White Wine Sangria with Rum
A bottle of Chardonnay, some Grand Marnier, lemonade concentrate, luscious fresh fruit, and more makes for the best White Wine Sangria!
If you’re entertaining this spring or summer, consider adding this fruit-filled wine punch to your menu! Perfectly sippable, this Sangria Cocktail is a show stopper garnished with vibrant fresh fruit!
Why You Must Make
It’s party time! My sister, Maddy, came to town from Denver to sell her one-of-a-kind jewelry made from vintage pieces. I invited my friends and neighbors to come and see her baubles and have a bite to eat. Another one of my sisters, Mary, flew in from Seattle to join the fun. I enjoy serving a signature drink and with the weather cooperating for a change, a cool beverage was in order.
- A glass of white wine sangria is perfect for spring and summer parties. For autumn gatherings, an apple cider sangria is a delicious option!
- It’s light and refreshing as well as beautiful with vibrant fruit in every serving.
- It’s easy to make and some of the prep can be done ahead of time.
- Dry White Wine – I used Sauvignon Blanc but your favorite fruity white wine will do
- Frozen Lemonade Concentrate – No need to dilute.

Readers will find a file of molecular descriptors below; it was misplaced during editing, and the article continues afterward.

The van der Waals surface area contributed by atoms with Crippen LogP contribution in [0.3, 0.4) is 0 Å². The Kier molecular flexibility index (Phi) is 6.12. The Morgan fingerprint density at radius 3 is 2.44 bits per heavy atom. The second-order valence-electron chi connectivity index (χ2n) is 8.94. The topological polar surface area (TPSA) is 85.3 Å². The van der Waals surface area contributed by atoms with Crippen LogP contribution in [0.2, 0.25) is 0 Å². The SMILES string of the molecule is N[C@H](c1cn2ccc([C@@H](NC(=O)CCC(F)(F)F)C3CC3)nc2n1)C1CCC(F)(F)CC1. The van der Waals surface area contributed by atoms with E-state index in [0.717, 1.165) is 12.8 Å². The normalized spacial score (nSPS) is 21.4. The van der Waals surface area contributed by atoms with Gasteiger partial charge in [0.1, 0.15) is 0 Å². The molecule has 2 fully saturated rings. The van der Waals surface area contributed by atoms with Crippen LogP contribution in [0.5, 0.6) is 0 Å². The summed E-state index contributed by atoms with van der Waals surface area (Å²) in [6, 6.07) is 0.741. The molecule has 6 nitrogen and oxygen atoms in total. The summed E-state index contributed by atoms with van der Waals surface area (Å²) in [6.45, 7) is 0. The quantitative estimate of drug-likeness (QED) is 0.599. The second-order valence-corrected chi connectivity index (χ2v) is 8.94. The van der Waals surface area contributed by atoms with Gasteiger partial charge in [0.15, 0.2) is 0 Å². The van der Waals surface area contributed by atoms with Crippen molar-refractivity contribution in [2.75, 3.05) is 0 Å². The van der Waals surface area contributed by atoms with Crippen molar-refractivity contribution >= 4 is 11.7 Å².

- Light Rum
- Orange Liqueur – I used Grand Marnier, but Cointreau or Triple Sec also work well
- Can of Pineapple Tidbits in natural juices – Not in heavy syrup
- Granny Smith Apple – Leave the peel on for color
- Fresh Strawberries – Look for red, fragrant berries
- Lemon-Lime Soda – I used Sprite, but 7-Up or generic brands work fine
To reiterate, here are some tips for How to Make Sangria:
- Make your sangria up to a day ahead of time. Add more perishable fruit like strawberries and any carbonated beverages just a couple of hours before serving.
- To serve, spoon some of the fruit out of the pitcher into glasses then top off with sangria. Some recipes for sangria instruct you to muddle or mash the fruit, but I like seeing the fruit slices and cubes in the glass.
- Select a white wine that won’t compete with the flavors of the sangria. With the lemon flavors in this recipe, a citrusy white wine might not be the best choice. A non-oaky Chardonnay is a better choice than an oaky varietal.
- PRO-Tip: Use inexpensive, but not cheap, wine. There’s no need to use expensive wine with all the other flavors in this white wine sangria.
- With the Spanish origin of sangria, it pairs wonderfully with spicy foods, Tex-Mex, Spanish food and BBQ as long as it’s not too sweet.
Note: Please create and enjoy alcoholic beverages responsibly and in moderation.
Frequently Asked Questions
Sangria may date back to the Middle Ages when water was often unsafe to drink. This “punch” is composed of fruit and wine, and actually means fruit and wine in Spanish (though another translation reflects the Latin base sanguine, meaning bleeding or blood red).
Sangria gained popularity in the US after the 1964 World’s Fair in New York after it was served in the Spanish World Area, according to Food & Wine Magazine.
It’s best to use a crisp white wine for sangria. Avoid an oaky Chardonnay and instead look for a Pinot Grigio, Sauvignon Blanc or a dry Riesling. There’s no need to buy an expensive bottle as there are multiple other flavors in every sip, but don’t buy bargain basement wine either.